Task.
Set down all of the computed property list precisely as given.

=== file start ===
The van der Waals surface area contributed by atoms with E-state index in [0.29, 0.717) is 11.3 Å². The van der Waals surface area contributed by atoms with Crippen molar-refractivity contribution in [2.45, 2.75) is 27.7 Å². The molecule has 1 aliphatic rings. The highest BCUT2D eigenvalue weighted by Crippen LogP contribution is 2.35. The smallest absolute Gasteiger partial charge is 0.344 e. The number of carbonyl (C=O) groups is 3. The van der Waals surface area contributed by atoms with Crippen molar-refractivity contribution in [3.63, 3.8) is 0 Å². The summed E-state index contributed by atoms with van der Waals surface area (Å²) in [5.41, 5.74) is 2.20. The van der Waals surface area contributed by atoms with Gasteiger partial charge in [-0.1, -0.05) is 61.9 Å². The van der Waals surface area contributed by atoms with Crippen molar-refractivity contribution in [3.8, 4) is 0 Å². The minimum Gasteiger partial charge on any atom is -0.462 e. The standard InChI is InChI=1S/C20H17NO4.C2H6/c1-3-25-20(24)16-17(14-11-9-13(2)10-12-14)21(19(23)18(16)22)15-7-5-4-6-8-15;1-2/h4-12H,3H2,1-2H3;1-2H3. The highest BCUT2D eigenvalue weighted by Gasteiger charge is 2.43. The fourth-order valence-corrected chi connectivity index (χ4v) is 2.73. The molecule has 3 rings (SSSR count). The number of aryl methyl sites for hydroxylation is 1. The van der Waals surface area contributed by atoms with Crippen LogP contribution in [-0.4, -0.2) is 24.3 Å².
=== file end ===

The van der Waals surface area contributed by atoms with E-state index in [0.29, 0.717) is 11.3 Å². The van der Waals surface area contributed by atoms with Crippen molar-refractivity contribution in [2.45, 2.75) is 27.7 Å². The molecule has 1 aliphatic rings. The highest BCUT2D eigenvalue weighted by Crippen LogP contribution is 2.35. The smallest absolute Gasteiger partial charge is 0.344 e. The number of carbonyl (C=O) groups is 3. The van der Waals surface area contributed by atoms with Crippen molar-refractivity contribution in [3.63, 3.8) is 0 Å². The summed E-state index contributed by atoms with van der Waals surface area (Å²) in [5.41, 5.74) is 2.20. The van der Waals surface area contributed by atoms with Gasteiger partial charge in [-0.1, -0.05) is 61.9 Å². The van der Waals surface area contributed by atoms with Crippen molar-refractivity contribution in [3.8, 4) is 0 Å². The minimum Gasteiger partial charge on any atom is -0.462 e. The standard InChI is InChI=1S/C20H17NO4.C2H6/c1-3-25-20(24)16-17(14-11-9-13(2)10-12-14)21(19(23)18(16)22)15-7-5-4-6-8-15;1-2/h4-12H,3H2,1-2H3;1-2H3. The highest BCUT2D eigenvalue weighted by Gasteiger charge is 2.43. The fourth-order valence-corrected chi connectivity index (χ4v) is 2.73. The molecule has 3 rings (SSSR count). The number of aryl methyl sites for hydroxylation is 1. The van der Waals surface area contributed by atoms with Crippen LogP contribution in [-0.4, -0.2) is 24.3 Å².